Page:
The Knight Commander
The Knight Commander was the first vessel launched in the Dublin Port graving dock since their gates opened for the first time in February 1860.
It was the 25th of February 1864 and the occasion was huge for Dublin. According to the Illustrated Times, 20,000 spectators gathered to attend the event, although the space at the port premises was limited as admission was by a ticketing system. People congregated in every possible spot that offered a view of the event with the Ringsend wall being the best spot to contemplate the launch from afar. Not only every inch of land was taken up by the spectators, but also the Liffey mouth. Numerous boats, including a steam tug, cramped the river waters opposite of the slip. Very relevant Irish personalities attended the launch. The Marchioness of Kildare was the godmother of the new vessel and broke the customary champagne bottle on her hull. A breakfast for 300 people was organised in one of the workshops next to the yard.
Messrs James Carlyle and Andrew B. Geddes, who operated a shipowning and merchant firm under Carlyle and Co. (Liverpool), commissioned the ship for the Calcutta trade. The firm had their ships built in the Mersey yard for seven years. However, they decided to get the Knight Commander built in Dublin thanks to Thomas Walpole’s charm and boldness. He visited Liverpool looking for work to bring to the newly established North Wall yard. It must be pointed out that there were 12 yards operating in the Mersey at the time. As Mr Carlyle said during his speech at the launch “it was rather a bold stroke on his part. But the bold stroke always gains the day”.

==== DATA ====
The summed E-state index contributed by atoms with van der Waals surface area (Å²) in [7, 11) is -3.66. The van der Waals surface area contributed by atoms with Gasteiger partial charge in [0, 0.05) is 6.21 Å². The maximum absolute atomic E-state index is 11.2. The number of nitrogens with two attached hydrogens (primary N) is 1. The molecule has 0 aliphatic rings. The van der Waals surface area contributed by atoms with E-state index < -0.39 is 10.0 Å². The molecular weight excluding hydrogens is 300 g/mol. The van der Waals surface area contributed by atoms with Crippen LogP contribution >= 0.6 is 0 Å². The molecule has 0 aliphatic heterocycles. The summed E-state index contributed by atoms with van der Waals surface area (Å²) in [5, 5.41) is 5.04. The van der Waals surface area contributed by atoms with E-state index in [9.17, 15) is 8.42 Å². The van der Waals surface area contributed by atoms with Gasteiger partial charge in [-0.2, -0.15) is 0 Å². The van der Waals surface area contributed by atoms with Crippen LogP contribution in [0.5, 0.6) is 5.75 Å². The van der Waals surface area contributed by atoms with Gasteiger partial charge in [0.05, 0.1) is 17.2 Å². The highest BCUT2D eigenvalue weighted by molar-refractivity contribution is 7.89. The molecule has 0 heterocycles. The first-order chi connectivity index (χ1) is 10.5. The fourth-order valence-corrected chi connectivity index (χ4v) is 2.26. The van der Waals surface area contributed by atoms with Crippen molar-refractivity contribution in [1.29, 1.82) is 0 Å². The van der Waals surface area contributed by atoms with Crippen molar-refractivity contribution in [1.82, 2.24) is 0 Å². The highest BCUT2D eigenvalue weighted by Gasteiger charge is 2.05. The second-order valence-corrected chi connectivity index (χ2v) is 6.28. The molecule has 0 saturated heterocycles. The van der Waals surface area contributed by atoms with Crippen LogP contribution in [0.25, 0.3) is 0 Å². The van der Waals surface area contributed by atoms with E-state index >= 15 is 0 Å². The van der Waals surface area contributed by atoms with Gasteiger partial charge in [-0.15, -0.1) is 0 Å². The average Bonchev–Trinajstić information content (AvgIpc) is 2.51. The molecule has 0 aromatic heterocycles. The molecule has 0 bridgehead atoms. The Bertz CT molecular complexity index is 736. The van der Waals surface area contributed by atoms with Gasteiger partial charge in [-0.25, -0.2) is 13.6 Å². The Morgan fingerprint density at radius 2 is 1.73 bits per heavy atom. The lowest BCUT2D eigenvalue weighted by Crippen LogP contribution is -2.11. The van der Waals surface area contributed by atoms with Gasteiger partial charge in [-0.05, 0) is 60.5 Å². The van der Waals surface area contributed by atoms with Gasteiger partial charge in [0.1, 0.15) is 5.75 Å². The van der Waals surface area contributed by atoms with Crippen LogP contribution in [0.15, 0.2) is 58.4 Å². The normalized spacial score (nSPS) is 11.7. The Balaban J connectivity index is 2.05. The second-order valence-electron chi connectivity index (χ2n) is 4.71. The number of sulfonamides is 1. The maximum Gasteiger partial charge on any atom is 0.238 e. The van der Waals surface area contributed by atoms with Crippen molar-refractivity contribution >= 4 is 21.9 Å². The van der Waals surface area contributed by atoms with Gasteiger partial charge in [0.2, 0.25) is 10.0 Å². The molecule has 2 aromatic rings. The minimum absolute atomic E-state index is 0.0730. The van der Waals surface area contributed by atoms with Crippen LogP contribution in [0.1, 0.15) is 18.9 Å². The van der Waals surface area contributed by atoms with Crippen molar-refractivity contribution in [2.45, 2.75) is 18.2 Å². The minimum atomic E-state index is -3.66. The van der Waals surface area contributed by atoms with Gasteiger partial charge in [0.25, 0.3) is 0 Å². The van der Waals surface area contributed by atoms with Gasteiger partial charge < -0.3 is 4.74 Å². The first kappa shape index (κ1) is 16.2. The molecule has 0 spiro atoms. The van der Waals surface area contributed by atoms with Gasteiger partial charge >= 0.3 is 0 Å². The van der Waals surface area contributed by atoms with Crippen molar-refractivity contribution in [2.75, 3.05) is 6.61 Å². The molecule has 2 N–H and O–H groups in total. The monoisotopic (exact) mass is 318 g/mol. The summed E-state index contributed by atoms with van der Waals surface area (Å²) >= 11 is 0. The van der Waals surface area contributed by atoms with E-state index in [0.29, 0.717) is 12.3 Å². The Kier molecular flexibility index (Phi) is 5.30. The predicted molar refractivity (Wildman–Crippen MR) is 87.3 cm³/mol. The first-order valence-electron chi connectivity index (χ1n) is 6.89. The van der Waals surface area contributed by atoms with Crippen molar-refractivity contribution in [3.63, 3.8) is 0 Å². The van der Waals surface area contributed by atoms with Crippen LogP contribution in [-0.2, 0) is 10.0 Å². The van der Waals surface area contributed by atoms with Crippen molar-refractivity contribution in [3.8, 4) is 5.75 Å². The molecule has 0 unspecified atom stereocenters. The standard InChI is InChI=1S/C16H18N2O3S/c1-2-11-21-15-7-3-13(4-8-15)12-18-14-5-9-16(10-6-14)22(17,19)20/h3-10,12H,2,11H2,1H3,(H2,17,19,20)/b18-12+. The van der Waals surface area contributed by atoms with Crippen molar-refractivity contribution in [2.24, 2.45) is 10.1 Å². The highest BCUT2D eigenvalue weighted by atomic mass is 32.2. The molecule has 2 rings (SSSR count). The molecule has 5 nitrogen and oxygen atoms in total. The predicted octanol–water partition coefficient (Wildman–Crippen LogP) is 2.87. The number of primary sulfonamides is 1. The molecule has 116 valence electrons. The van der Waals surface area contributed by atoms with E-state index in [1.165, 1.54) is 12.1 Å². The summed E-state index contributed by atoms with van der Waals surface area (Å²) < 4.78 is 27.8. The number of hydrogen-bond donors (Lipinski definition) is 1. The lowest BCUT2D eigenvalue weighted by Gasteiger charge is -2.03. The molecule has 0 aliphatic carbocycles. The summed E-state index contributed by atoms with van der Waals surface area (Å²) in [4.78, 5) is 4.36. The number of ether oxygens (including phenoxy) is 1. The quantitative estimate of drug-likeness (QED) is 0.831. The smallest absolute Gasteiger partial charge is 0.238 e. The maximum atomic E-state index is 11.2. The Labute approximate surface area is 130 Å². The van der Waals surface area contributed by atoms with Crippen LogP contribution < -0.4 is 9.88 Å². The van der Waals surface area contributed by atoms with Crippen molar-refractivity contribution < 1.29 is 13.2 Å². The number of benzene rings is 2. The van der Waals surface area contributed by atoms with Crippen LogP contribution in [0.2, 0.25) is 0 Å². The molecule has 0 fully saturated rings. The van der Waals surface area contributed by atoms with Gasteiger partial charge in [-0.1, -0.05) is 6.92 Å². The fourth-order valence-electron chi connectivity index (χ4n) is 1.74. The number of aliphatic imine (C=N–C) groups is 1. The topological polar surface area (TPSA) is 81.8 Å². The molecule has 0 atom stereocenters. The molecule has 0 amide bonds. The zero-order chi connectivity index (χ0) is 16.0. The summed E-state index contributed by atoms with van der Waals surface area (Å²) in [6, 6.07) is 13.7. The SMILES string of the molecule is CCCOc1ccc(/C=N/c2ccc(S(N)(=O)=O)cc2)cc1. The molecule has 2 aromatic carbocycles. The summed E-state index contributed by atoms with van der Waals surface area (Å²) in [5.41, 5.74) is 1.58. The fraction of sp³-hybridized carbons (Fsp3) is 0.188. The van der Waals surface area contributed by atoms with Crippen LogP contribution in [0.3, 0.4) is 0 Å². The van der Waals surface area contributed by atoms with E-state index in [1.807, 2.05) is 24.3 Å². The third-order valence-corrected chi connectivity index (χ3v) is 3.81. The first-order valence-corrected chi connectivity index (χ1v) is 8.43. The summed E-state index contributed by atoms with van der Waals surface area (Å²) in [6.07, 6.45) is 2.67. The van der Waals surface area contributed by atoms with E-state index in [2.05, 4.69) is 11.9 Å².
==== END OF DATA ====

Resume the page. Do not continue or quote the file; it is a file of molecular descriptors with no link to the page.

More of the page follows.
Thomas Walpole established the yard in 1863 with Henry Webb in the shipyard next to the new graving dock built by the Dublin Port Authority. In 1864, the Bewley family joined the enterprise. Walpole already had a strong background in shipbuilding, having worked for several years in the White’s yard at Waterford. He had earned a good reputation, which helped to bring commissions from Mersey shipowners and in getting the Bewleys support.
“The Knight Commander was the first vessel launched in the Dublin Port graving dock since their gates opened for the first time in February 1860.”
The Knight Commander had a rocky start and end in her maritime career. In her maiden voyage to Calcutta, while anchored at the river Hooghly, she was caught in the 1864 cyclone. Of 200 ships anchored in the only ten were still at their moorings after the storm, the rest either stranded or sunk. The Knight Commander underwent damage from colliding with other ships and required some repairs. She stayed in the Australia and Calcutta trade until 1883, when she was sold to Henry Ferne & Sons, also from Liverpool. In 1890 she changed ownership again to Lowden & Co. who turned the vessel into a barque rig.
The Knight Commander faced her end during a journey between Hoboken and Yokohama. The Vladivostok squadron visited the Knight Commander while approaching the Japanese coast. They claimed the cargo carried was contraband. Under international law, during times of war, contraband cargo is subject to seizure. Prize courts were the bodies responsible for determining if the cargo was unlawful and adjudicating it to the captor. In the Knight Commander’s case, there wasn’t enough coal to take her to Vladivostok prize court, so she was sunk. The case generated great controversy because of the lack of a trial and due to her neutrality.
Author: Marta López
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